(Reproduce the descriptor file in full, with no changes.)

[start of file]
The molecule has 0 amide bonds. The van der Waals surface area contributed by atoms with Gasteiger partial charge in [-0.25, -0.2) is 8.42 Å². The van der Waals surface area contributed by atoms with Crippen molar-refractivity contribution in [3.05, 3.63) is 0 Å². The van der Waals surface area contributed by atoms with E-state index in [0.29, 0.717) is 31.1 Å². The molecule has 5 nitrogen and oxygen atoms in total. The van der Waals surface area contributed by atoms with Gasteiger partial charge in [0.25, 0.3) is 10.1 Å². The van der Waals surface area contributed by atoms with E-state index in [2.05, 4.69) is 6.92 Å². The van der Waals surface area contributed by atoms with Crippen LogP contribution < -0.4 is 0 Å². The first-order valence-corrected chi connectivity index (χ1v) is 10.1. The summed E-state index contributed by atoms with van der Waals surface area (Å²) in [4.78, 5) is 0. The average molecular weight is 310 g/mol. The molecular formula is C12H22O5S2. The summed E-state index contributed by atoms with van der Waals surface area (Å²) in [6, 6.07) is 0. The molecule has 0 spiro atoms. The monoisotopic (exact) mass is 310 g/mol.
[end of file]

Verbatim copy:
The molecule has 0 amide bonds. The van der Waals surface area contributed by atoms with Gasteiger partial charge in [-0.25, -0.2) is 8.42 Å². The van der Waals surface area contributed by atoms with Crippen molar-refractivity contribution in [3.05, 3.63) is 0 Å². The van der Waals surface area contributed by atoms with E-state index in [0.29, 0.717) is 31.1 Å². The molecule has 5 nitrogen and oxygen atoms in total. The van der Waals surface area contributed by atoms with Gasteiger partial charge in [0.25, 0.3) is 10.1 Å². The van der Waals surface area contributed by atoms with E-state index in [2.05, 4.69) is 6.92 Å². The van der Waals surface area contributed by atoms with Crippen LogP contribution < -0.4 is 0 Å². The first-order valence-corrected chi connectivity index (χ1v) is 10.1. The summed E-state index contributed by atoms with van der Waals surface area (Å²) in [4.78, 5) is 0. The average molecular weight is 310 g/mol. The molecular formula is C12H22O5S2. The summed E-state index contributed by atoms with van der Waals surface area (Å²) in [6, 6.07) is 0. The molecule has 0 spiro atoms. The monoisotopic (exact) mass is 310 g/mol.